Here are a trio of prototype chairs i developed to test a few variables. All of the chairs feature the same seat, lumbar & shoulder panels (in size & build), but its the angular relationship between them that changes, as well as the leg formation. While the actual profiles are of my own design, the angular relationship between the seat, lumbar & shoulder supports are based off existing designs: two of them are nearly the same chair, echoing a Jasper Morrison design (although one has ‘sled’ suspension legs, and the other has a higher shoulder rest). The third design is based off an Eames couch (which i’m guessing was Morrison’s inspiration for his chair as well).

Besides the screws, every part of all of these were made from scrap, so you’ll notice un-color matched parts, and odd bits of PT 1-by used as intermediary mounts between seat & side panels. The profile panels were CnC’ed, while everything was built in my shop. In theory, i designed the seat panels to be some-what universal so that once i refined a profile, i could unzip them from one proto and reattached to the new!

Initially when i built these i only used hidden screws from inside the 1-by’s into the side panels such that you didnt see them from the exterior. Pretty much all of them were wobbly at this point, so i reinforced with two more screws from the outside per panel side, but this only helped marginally. The real game changer came when i added the cross brace between the back legs. THEN it didn’t wobble … a lot.

Anyways, first up is the Morrison w/ tall shoulder support. Attentive eyes will notice the puzzle joint on the right panel; i just could NOT get the scrap piece of ply i routed the profiles from to fit all 6 sides, so i had to create that joint to allow me to make it two parts. Besides a bit of sanding to clearance the two, it worked like a charm!

Pros: Pleasant angle relationships, depth of seat, leg stability with cross brace, height of shoulder support, lower location of cross brace = best.

Cons: overall seat height still pretty low (akin to a beach chair or Adirondack), the curvature between seat & lumbar needs to be lessened so those panels can approach each other better which in turn minimizes butts falling out the back,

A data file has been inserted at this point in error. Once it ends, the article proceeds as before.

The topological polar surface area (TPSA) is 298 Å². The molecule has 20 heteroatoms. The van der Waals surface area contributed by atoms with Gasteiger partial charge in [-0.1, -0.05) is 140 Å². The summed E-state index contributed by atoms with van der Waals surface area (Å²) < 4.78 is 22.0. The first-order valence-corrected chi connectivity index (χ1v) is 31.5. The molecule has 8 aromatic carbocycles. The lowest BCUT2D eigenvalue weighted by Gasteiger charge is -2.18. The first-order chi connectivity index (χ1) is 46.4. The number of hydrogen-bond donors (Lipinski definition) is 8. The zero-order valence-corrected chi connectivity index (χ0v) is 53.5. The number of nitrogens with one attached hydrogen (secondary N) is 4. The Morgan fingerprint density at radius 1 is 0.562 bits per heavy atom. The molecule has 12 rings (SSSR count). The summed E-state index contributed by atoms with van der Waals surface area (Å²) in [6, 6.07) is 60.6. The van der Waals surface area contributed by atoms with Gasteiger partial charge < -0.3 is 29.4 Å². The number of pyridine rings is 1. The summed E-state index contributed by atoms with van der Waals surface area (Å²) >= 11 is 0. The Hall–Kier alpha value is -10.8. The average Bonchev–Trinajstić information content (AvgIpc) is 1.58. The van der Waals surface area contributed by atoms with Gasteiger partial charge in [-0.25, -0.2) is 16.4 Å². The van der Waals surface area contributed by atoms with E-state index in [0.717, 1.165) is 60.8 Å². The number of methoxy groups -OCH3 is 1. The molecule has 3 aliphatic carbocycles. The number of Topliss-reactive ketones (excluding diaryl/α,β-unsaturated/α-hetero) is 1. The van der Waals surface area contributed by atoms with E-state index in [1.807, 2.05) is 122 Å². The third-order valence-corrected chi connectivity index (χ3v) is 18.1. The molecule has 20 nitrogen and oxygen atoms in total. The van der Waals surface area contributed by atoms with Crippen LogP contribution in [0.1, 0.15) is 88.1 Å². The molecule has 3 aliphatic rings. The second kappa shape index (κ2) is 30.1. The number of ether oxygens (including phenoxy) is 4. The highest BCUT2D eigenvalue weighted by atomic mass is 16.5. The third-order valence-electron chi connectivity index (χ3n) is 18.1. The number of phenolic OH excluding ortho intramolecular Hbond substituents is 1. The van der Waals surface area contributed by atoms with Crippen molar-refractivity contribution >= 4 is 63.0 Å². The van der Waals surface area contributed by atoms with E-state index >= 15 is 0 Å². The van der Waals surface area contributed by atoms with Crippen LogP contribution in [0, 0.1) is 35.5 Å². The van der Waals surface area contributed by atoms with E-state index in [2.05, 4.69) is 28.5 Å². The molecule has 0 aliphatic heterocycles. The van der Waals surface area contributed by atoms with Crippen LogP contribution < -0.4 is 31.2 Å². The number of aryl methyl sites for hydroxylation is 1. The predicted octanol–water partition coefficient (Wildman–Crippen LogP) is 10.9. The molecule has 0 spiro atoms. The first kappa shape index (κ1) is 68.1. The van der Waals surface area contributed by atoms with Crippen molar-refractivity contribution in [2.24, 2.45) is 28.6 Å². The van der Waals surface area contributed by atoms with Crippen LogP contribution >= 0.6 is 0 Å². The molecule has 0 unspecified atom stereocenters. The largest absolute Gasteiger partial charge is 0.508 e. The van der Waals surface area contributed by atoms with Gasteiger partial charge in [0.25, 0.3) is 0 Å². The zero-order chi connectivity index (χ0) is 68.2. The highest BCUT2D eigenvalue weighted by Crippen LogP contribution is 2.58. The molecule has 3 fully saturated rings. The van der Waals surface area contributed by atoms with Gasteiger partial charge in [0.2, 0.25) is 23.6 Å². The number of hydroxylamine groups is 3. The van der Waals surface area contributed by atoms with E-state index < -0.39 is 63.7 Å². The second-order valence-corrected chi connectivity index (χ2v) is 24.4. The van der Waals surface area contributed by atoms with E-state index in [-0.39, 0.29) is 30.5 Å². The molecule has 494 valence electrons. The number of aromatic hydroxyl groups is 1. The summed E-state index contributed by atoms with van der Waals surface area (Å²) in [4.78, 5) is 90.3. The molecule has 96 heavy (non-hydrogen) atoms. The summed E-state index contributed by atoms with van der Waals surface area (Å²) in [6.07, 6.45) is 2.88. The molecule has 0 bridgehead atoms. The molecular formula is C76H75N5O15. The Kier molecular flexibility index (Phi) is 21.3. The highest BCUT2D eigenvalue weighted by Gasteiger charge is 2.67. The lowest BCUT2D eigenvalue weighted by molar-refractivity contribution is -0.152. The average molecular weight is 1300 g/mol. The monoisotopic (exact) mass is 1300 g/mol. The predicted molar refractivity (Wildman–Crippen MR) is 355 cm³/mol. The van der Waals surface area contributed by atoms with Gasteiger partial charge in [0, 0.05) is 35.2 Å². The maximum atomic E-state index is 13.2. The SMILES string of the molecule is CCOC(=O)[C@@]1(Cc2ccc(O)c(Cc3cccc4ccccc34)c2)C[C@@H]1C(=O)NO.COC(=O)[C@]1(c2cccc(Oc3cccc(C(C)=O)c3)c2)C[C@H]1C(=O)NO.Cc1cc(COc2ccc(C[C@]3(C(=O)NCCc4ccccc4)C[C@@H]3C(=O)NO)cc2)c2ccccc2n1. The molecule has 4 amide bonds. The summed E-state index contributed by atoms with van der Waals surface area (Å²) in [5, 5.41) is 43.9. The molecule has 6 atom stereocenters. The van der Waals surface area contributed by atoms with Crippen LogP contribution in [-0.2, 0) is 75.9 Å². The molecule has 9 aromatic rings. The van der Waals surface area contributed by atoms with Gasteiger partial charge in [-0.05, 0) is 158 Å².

Next up is the short back w/ Sled legs.

Below is a detail shot of how the 1-by’s were used to bridge the two components. Because this design couldn’t use a cross brace in the back (where it desperately needed it), i put it up front and it … helped… kind of… but it still listed terribly – and cracked ominously. So this one got immobilizer struts running nearly vertically in the back corners which canceled any bounce it might have had. I’m guessing the real solutions lies in doubling up the ply layers around the base, but either way more research is needed.

Pros: angle relationship, depth of seat

Cons: Stability, both lateral and longitudinal- the lengthened legs made for a very unstable platform and audibly cracked (a few times) with my weight on them, swinging from left to right as well as feeling like it might just blow out and drop me backwards!

Lastly is the Eames based proto

Pros: good angles, better seat height, stability w/ crossbrace

Cons: seat depth incredible!!! Each seat panel was 19″w  x 14″d and the Eames could have easily been a 19″ square. This cross brace was set higher (again, another test), and i think the lower placement did better to firm up lateral sway.


Overall: the two non-sled designs were by far the better proto’s, although the Eames had too deep a seat, the cross braces were necessary & should be sat lower to maximize effect, and the curvature between seat & lumbar should be minimized to allow the planes to closer approach each other. The taller options for both lumbar & shoulder seemed to be the hit (when neighbor & wife were consulted), and i’m willing to bet most people would not fight a higher overall height.